dc.subject.enlanguage exposurepl
dc.subject.enlanguage inputpl
dc.subject.enmigrant childrenpl
dc.subject.enminority languagepl
dc.subtypeArticlepl
dc.titleHow does L1 and L2 exposure impact L1 performance in bilingual children? : evidence from Polish-English migrants to the United Kingdompl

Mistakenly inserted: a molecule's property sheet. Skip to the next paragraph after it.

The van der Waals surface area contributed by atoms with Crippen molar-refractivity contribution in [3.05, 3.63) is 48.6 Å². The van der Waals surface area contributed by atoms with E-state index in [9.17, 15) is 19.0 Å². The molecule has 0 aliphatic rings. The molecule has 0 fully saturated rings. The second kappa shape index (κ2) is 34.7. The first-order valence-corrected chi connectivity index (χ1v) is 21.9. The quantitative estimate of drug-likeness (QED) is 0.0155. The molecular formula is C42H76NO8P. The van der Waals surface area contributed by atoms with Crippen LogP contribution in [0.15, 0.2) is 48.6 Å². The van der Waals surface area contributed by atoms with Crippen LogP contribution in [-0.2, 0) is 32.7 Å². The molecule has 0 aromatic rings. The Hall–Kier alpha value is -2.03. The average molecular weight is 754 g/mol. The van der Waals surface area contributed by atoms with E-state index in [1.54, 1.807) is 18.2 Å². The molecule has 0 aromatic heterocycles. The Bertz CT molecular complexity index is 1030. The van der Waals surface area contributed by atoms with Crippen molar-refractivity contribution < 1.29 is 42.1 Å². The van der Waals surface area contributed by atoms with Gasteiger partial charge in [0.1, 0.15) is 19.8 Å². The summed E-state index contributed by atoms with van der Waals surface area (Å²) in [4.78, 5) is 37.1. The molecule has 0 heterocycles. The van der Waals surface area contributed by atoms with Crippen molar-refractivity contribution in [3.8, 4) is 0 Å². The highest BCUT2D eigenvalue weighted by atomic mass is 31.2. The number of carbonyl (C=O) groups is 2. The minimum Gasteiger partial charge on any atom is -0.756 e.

dc.title.journalFrontiers in Psychologypl
dc.typeJournalArticlepl
dspace.entity.typePublication
cris.lastimport.wos
2024-04-09T23:47:05Z
dc.abstract.enpl